By Megann Phillips
Dr. Carol Johnston (left) and Dr. Karen Sweazea pose for a portrait in the Arizona Biomedical Collaborative Building, Monday, Dec. 1, 2014 in downtown Phoenix. Dr. Johnston and Dr. Sweazea work in a lab to produce testing materials for their research on type 2 diabetes. (Photo by Tynin Fries)
Although American Diabetes Month officially came to a close last week, diabetes patients should be aware about their health year-round.
Almost 30 million people in the United States were suffering from diabetes in 2012, according to American Diabetes Association statistics, and ASU nutrition program director Carol Johnston said the prevalence of the disease would continue to increase with each passing year.
“We expect that the incidence of diabetes is going to rise because of the high obesity incidence,” Johnston said. “We also think it’s going to be occurring at younger ages.”
Johnston studies the effects of diet choices on diabetic health, and has collected quantitative evidence to support the benefits of drinking vinegar before eating on controlling blood sugar spikes.
Johnston obtained these results by observing the effects of consuming a vinegar drink before meals twice daily on the health of a number of diabetes patients.
After eating a meal that consisted of a large bagel and juice, diabetics who consumed vinegar before the meal saw a 40 percent decrease in postprandial glucose. In other words, she found that it lowered their post-meal blood sugar significantly.
She also found that the vinegar had a lasting positive effect on the fasting glucose levels diabetes patients.
“If you can reduce the amount of glucose that’s in your bloodstream, that’s just going to help slow the progression of the disease,” Johnston said. “The vinegar is not a cure-all. It’s not going to cure diabetes; it’s just one of the tools a diabetic should use to help manage (their disease).”
She said pre-meal vinegar consumption is easily implemented in everyday life and recommend diabetics eat homemade vinaigrette dressing—two parts vinegar, one part oil — on a salad before diving into their main course at dinner.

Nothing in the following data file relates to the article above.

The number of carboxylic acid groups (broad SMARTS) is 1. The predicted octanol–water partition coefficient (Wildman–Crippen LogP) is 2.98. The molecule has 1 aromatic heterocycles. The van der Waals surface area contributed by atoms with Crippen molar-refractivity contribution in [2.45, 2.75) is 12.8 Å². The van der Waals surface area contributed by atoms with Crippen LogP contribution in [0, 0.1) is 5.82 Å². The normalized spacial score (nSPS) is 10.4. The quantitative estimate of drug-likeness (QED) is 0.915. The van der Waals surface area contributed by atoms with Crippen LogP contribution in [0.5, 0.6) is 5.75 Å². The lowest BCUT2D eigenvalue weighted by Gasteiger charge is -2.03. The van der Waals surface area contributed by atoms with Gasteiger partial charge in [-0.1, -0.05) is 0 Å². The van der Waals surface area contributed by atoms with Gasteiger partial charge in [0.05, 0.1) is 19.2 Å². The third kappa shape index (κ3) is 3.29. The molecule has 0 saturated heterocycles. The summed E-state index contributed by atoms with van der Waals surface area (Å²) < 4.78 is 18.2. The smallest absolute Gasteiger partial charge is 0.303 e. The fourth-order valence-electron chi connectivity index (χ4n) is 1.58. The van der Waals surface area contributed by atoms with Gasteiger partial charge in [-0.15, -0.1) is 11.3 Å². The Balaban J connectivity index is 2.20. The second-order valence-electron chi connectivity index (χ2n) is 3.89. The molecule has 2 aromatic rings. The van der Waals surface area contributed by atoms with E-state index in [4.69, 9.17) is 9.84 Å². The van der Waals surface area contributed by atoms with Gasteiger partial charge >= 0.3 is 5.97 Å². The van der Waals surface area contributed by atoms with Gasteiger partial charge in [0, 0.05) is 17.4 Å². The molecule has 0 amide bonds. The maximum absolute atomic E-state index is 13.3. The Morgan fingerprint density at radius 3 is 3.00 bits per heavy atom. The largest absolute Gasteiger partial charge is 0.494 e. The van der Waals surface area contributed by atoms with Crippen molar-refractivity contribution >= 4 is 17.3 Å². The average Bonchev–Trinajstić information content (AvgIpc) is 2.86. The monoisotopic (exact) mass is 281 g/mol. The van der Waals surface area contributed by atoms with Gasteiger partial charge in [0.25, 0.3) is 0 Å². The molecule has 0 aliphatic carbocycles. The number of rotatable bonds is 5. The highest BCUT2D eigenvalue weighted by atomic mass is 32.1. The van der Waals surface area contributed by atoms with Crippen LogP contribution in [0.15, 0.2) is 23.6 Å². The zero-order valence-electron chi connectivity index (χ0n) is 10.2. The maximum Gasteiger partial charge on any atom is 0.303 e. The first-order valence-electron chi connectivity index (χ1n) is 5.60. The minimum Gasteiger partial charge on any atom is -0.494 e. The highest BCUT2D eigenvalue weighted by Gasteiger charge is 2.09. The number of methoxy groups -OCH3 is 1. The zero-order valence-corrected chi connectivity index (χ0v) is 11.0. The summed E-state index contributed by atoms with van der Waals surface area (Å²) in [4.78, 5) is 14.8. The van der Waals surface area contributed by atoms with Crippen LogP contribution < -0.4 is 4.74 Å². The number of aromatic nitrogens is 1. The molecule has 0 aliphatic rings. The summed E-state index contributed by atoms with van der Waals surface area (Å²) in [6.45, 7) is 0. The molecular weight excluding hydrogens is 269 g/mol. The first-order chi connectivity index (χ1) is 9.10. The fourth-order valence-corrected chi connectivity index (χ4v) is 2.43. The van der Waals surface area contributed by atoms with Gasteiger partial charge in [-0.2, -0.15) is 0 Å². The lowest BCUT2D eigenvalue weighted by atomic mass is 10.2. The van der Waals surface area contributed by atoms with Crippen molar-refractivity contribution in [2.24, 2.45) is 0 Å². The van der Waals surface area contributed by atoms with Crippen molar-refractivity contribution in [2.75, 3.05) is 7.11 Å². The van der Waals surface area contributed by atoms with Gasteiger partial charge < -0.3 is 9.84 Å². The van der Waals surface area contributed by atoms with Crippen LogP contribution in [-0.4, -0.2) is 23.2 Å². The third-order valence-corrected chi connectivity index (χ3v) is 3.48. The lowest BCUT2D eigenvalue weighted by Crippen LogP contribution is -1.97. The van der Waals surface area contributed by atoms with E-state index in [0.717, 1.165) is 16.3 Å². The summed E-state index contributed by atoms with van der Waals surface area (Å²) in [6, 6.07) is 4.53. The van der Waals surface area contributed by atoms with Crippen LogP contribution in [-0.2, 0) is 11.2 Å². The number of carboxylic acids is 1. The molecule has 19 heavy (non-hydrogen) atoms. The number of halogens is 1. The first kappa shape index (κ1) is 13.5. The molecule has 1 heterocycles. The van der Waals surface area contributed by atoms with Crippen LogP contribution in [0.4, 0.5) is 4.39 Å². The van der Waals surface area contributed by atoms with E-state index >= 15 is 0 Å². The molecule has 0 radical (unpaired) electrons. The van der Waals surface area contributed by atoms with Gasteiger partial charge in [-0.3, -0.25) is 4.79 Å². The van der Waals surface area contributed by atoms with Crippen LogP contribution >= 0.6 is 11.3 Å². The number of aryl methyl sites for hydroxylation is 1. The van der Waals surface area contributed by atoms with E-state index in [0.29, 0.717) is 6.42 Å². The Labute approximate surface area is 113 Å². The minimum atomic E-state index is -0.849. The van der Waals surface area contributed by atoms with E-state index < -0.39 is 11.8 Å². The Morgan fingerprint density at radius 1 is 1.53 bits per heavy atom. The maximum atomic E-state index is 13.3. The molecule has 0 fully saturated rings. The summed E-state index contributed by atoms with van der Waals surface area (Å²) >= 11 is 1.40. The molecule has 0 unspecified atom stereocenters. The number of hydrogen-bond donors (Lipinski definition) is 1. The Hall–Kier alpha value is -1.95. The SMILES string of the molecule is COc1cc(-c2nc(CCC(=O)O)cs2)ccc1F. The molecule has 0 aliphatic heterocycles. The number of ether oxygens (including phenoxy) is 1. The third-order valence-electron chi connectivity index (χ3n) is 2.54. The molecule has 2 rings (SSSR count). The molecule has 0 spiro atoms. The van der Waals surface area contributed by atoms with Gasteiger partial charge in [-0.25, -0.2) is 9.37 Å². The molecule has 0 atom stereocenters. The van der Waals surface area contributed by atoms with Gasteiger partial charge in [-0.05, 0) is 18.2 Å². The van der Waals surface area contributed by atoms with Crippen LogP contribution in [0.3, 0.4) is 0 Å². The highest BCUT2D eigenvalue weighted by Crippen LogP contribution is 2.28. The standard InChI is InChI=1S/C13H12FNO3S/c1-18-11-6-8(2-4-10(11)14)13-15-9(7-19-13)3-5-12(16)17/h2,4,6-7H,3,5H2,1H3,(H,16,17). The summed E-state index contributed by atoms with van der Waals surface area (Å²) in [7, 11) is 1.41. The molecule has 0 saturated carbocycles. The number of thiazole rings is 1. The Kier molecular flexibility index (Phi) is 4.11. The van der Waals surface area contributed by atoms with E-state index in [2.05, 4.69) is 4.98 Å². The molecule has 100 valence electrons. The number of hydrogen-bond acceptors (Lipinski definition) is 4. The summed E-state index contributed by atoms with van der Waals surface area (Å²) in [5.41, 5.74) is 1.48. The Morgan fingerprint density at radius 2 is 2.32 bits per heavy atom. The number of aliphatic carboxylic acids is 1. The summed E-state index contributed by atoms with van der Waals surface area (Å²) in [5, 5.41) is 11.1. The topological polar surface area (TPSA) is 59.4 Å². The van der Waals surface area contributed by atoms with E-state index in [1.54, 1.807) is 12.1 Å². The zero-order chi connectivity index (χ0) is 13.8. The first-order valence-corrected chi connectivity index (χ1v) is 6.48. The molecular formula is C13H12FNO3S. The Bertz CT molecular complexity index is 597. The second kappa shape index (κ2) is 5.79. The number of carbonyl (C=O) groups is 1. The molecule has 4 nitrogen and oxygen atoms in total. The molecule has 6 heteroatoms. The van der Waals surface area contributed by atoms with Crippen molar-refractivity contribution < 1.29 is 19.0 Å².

Assistant professor of nutrition Karen Sweazea has also conducted research on the benefits of diet choices on diabetic health, but she chose to focus on the inflammation-reducing properties of almonds.
“The almonds contain many different plant-based nutrients, so it’s difficult to pinpoint which one has the effect (of reducing inflammation in diabetes patients),” she said. “It could be due to some of the Vitamin E that’s in them, but it’s hard to pinpoint what it is exactly. Almonds are sort of a super food.”
Whatever it is about almonds that reduces inflammation in diabetics, Sweazea said she highly recommends eating them, as inflammation causes heart disease and other serious medical problems that often ail people who suffer from diabetes.
Ginger Hook, a registered nurse and diabetes educator at ASU’s School of Nutrition and Health Promotion, has been researching diabetes since 1985, and she also said diet should be considered one on diabetes’s most valued combatants.
“It is well documented in studies that lifestyle modification — increased exercise and changes in eating habits — can prevent or delay the progression to diabetes in individuals with increased risk of diabetes or pre-diabetes,” Hook said.
She said small changes have the potential to make big difference in diabetic health.
“Interestingly, small changes can actually make a difference (in blood sugar management),” she said. “Increasing your activity by just walking helps, cutting sugary drinks from your eating habits can have an impact. Losing a few pounds can actually be very beneficial. Sometimes these small changes that are actually achievable can make a difference.”